Bitcoin to face same regulations as other commodities
From being a highly desired asset relegated to the dark recesses of the finance industry, it’s now Bitcoin’s time to shine. Cryptocurrencies, in general, are becoming more and more popular, with their combined market cap recently reaching $600 billion.
Bitcoin, in particular, has been having a stellar time on the crypto charts, breaking the $20k barrier, and growing by well over 1,700% in 2017, with December seeing it’s price increase by over 80%.
Another step into its mainstream adoption is futures trading. CBOE has already released their product, with CME following suit and Nasdaq launching their futures trading during the first half of 2018.
This exponential increase in Bitcoin’s popularity has prompted the US commodity futures trading commission (CFTC) to propose certain regulations, one of which is that penalties could be applied to these investors if there is no evidence that buyers can take physical control of the digital currency that they’ve bought. They have 28 days to do this in.
Thereafter, the purchase will be seen as a futures contract. Harsh fines will be applied to companies who have failed to register these contracts.
Even though this rule already applies to wheat, oil and gold, it’s quite tricky to apply it to something in the online sphere. Another complication is that most investors are augmenting their bets with borrowed money.
The public has 90 days to consider this proposal, which will essentially affect US exchanges, or transactions made by US citizens abroad.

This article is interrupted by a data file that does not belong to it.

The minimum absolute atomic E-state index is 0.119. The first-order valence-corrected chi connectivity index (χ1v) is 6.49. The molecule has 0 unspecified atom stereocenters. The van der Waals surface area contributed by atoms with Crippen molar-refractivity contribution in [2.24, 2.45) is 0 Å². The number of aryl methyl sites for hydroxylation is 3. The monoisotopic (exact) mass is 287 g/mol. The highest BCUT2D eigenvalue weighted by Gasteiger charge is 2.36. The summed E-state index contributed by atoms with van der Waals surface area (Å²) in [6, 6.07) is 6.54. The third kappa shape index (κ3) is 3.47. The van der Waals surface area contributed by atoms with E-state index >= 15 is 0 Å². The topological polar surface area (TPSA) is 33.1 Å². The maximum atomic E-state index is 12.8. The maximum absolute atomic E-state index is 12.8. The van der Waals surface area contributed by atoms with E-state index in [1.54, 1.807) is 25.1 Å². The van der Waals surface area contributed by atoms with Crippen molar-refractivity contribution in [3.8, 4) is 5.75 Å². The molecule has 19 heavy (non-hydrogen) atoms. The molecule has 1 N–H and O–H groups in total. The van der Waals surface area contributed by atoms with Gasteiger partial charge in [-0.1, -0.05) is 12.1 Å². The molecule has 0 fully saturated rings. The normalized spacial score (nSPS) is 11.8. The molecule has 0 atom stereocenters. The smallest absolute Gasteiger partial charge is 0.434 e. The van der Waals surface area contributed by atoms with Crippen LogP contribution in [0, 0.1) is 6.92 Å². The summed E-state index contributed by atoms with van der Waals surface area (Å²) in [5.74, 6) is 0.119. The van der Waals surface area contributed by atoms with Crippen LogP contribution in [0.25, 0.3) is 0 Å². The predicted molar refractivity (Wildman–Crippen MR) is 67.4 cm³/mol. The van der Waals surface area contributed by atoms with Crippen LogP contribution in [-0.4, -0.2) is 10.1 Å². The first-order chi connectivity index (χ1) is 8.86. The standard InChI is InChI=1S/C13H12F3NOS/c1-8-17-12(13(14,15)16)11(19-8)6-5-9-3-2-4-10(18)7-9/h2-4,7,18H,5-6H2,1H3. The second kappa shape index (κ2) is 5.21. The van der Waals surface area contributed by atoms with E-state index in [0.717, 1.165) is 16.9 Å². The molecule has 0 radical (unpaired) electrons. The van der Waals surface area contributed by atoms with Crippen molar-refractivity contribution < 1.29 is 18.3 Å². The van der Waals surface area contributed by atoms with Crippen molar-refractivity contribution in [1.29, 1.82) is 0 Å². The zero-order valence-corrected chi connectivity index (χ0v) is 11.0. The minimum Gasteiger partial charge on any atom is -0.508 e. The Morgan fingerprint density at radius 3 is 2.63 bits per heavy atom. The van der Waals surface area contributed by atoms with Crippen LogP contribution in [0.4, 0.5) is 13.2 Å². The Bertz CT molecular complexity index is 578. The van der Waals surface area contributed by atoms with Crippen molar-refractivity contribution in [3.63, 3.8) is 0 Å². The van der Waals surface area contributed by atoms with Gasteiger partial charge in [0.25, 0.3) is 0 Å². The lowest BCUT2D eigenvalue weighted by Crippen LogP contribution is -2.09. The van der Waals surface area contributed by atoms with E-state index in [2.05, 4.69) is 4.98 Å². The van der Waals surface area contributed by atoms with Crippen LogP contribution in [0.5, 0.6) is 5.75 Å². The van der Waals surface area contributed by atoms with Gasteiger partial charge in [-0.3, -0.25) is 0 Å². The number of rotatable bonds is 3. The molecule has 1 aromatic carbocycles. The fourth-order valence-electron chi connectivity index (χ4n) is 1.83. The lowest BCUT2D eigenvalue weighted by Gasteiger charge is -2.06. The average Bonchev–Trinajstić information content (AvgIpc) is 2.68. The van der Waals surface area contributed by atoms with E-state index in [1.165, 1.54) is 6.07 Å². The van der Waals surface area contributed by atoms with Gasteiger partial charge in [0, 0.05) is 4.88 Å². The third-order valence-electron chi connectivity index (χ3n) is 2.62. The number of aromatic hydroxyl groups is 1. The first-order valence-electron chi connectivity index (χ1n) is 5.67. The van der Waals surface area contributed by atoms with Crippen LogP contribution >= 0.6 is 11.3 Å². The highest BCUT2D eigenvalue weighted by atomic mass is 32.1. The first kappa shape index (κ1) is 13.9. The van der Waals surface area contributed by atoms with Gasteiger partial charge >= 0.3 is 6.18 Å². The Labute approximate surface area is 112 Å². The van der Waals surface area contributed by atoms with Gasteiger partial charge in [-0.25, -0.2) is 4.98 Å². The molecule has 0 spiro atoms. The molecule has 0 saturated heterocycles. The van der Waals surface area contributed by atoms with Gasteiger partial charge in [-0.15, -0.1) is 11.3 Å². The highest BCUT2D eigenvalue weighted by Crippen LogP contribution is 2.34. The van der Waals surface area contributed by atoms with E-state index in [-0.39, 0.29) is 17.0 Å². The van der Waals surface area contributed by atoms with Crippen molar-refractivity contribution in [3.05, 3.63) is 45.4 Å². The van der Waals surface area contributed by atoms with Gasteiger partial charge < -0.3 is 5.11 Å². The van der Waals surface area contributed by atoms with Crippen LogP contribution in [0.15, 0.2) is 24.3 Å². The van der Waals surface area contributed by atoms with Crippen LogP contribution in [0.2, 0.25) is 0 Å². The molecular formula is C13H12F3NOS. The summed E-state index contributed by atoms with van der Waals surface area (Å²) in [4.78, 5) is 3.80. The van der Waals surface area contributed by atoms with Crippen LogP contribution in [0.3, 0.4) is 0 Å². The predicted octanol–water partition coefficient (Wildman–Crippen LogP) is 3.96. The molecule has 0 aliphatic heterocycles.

The CTFC’s proposal went on to state:
“The commission regulates retail commodity transactions, with the exception of contracts of sale that result in actual delivery within 28 days. The commission considers virtual currency to be a commodity.”
Bitfinex, which is one of the largest crypto exchanges, was sanctioned by the commission last year. The CTFC explained that the exchange did not adhere to regulations and did not supply the purchased digital currencies to buyers within the stipulated time period.
According to CTFC, Bitfinex:
“held the purchased Bitcoins in Bitcoin deposit wallets that it owned and controlled.”
Without confirming or denying the charges, the exchange paid a settlement amount of R75k.
Soaring prices, increasing popularity and mainstream integration through futures trading has resulted in regulators scrambling to implement some sort of framework and policy to deal with these digital currencies.
However, these regulatory commissions know that its best to hop on the Bitcoin bandwagon, as its popularity will continue to increase. This is why they have agreed to futures trading, as long as firms follow set-out regulations.